Jun 29,2017

AMMAN — The spectre of climate change looms large over Jordan, as it does for many other countries in the Middle East and North Africa, Mouayed Makhlouf, International Finance Corporation (IFC) regional director for MENA, said on Wednesday.

“Large-scale renewable energy projects such as the one in Tafileh are crucial for lowering greenhouse gas emissions and putting the region on the path of sustainable development,” Makhlouf added in a statement published on the IFC website.

In the statement, which IFC issued to shed light on its contributions to providing clean and renewable energy, the regional director said that IFC also took the lead in arranging a $200-million financing package for a series of small solar-power plants in Jordan, collectively known as the Seven Sisters.

The programme is the largest privately backed solar project in the region, and serves as a template for a dozen other plants now under consideration, he added.

In addition, IFC arranged a $76-million financing package for Fotowatio Renewable Ventures, helping the company build a 50-megawatt solar power plant in northern Jordan, Makhlouf noted.

The World Bank Group has worked closely with the Jordanian government to overhaul electricity laws, which encouraged private power companies to enter the market, easing the government’s fiscal burden, the IFC official said.

The shift to renewable energy is an important part of Jordan’s efforts to stabilise its budget.

Tafileh’s wind turbines are impressive — each blade measures 55 metres, half the length of a football field; but the greater significance of the plant is how it paved the way for other national renewable energy projects, Makhlouf said.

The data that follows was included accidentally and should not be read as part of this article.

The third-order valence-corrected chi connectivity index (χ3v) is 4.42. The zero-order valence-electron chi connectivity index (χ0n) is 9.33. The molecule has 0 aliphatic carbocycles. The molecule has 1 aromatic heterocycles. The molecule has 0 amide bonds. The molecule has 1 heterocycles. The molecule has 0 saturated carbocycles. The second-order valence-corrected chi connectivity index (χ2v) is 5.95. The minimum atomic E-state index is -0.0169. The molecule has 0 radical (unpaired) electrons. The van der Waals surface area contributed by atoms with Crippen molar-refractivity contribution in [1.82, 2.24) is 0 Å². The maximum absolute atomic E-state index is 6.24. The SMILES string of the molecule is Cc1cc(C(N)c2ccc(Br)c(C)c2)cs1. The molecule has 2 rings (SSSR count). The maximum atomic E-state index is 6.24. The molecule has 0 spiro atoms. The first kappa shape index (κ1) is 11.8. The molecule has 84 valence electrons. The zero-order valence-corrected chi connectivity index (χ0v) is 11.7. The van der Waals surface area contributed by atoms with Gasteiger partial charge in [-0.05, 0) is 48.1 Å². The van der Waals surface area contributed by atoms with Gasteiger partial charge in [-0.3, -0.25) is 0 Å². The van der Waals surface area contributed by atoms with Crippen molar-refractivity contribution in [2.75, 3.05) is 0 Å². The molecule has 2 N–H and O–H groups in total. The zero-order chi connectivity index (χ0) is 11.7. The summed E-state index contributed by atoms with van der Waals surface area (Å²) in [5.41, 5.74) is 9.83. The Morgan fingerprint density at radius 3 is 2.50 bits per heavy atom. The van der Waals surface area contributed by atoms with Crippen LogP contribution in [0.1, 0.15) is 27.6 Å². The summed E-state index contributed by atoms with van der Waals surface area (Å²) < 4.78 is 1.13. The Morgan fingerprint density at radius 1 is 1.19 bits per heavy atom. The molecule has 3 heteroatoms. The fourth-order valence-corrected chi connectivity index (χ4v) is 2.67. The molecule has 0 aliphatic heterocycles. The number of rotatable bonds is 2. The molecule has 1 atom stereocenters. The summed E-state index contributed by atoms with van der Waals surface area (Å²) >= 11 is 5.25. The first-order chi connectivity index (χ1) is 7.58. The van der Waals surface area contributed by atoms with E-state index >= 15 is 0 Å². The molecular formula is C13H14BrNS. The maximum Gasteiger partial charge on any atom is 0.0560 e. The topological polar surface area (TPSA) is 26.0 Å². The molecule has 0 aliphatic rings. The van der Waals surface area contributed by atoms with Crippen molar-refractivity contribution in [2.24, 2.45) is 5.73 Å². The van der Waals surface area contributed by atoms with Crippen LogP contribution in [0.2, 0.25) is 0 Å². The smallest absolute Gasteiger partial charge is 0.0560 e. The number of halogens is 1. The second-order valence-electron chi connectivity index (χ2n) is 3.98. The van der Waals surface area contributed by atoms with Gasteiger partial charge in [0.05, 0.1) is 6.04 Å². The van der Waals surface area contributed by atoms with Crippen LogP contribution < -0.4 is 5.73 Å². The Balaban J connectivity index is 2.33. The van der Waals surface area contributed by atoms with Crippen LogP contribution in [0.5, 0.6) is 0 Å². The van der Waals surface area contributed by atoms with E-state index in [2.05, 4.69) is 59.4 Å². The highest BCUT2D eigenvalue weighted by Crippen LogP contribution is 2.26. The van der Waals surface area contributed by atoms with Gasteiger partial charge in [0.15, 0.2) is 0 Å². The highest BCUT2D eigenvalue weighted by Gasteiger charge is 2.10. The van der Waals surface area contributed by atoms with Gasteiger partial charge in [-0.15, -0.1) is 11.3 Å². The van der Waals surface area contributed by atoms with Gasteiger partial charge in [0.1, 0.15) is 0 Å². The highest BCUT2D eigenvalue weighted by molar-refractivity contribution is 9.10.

After Tafileh, the government and private sector agreed on $1.6 billion worth of investments in wind farms and solar arrays, according to the statement.

“It [the Tafileh plant] opened the door,” allowing Jordan to use its available natural resources to maximum advantage, said Samer Judeh, chairman of the Jordan Wind Project Company that developed the Tafileh plant.

“I feel very proud and very humbled that we were able to accomplish this,” he added.

“Jordan is a country that lacks oil and gas reserves,” Judeh said, adding that this wind farm is a pioneering project. “The whole country is excited.”

IFC played a key role in the Tafileh project creation, including working early on with the World Bank to help the government implement the regulatory and legal reforms necessary to ensure best practices and the overall bankability of the project structure.

IFC also spearheaded a $221-million financing package that backed the plant. The funding is part of IFC’s larger effort to kick-start the development of Jordan’s renewable energy industry and to create a market for green power.

Since 2013, IFC has arranged more than $500 million financing for wind farms and solar projects in the Kingdom.

The Tafileh Wind Farm, which can power 80,000 homes, is at the forefront of a push by resource-poor Jordan to transform itself into a clean-energy powerhouse, the statement added.